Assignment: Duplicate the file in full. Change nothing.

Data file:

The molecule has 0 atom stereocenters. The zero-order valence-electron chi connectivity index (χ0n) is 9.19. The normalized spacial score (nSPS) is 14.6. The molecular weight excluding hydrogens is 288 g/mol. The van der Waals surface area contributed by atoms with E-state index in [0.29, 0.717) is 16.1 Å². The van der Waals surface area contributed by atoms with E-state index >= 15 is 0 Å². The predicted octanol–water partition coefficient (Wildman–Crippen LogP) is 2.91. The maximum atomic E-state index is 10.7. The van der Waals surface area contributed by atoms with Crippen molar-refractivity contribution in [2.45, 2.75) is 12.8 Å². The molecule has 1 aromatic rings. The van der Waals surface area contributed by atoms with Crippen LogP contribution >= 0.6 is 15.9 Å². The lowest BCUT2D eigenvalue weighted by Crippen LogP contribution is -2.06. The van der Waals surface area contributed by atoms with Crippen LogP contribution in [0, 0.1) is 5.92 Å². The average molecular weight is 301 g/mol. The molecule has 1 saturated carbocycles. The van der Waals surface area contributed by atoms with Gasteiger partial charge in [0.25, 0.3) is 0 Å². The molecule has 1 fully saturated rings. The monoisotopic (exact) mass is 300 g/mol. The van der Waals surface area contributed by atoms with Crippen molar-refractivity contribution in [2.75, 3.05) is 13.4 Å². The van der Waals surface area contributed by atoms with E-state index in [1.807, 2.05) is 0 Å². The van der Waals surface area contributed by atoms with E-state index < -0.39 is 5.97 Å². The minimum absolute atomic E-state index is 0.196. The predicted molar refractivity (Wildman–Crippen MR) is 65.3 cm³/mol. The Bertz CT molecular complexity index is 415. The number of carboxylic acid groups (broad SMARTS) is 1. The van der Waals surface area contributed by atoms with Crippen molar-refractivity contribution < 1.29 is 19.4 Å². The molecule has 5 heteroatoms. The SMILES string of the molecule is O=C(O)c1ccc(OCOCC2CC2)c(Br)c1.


The molecule has 0 atom stereocenters. The zero-order valence-electron chi connectivity index (χ0n) is 9.19. The normalized spacial score (nSPS) is 14.6. The molecular weight excluding hydrogens is 288 g/mol. The van der Waals surface area contributed by atoms with E-state index in [0.29, 0.717) is 16.1 Å². The van der Waals surface area contributed by atoms with E-state index >= 15 is 0 Å². The predicted octanol–water partition coefficient (Wildman–Crippen LogP) is 2.91. The maximum atomic E-state index is 10.7. The van der Waals surface area contributed by atoms with Crippen molar-refractivity contribution in [2.45, 2.75) is 12.8 Å². The molecule has 1 aromatic rings. The van der Waals surface area contributed by atoms with Crippen LogP contribution >= 0.6 is 15.9 Å². The lowest BCUT2D eigenvalue weighted by Crippen LogP contribution is -2.06. The van der Waals surface area contributed by atoms with Crippen LogP contribution in [0, 0.1) is 5.92 Å². The average molecular weight is 301 g/mol. The molecule has 1 saturated carbocycles. The van der Waals surface area contributed by atoms with Gasteiger partial charge in [0.25, 0.3) is 0 Å². The molecule has 1 fully saturated rings. The monoisotopic (exact) mass is 300 g/mol. The van der Waals surface area contributed by atoms with Crippen molar-refractivity contribution in [2.75, 3.05) is 13.4 Å². The van der Waals surface area contributed by atoms with E-state index in [1.807, 2.05) is 0 Å². The van der Waals surface area contributed by atoms with E-state index < -0.39 is 5.97 Å². The minimum absolute atomic E-state index is 0.196. The predicted molar refractivity (Wildman–Crippen MR) is 65.3 cm³/mol. The Bertz CT molecular complexity index is 415. The number of carboxylic acid groups (broad SMARTS) is 1. The van der Waals surface area contributed by atoms with Crippen molar-refractivity contribution < 1.29 is 19.4 Å². The molecule has 5 heteroatoms. The SMILES string of the molecule is O=C(O)c1ccc(OCOCC2CC2)c(Br)c1.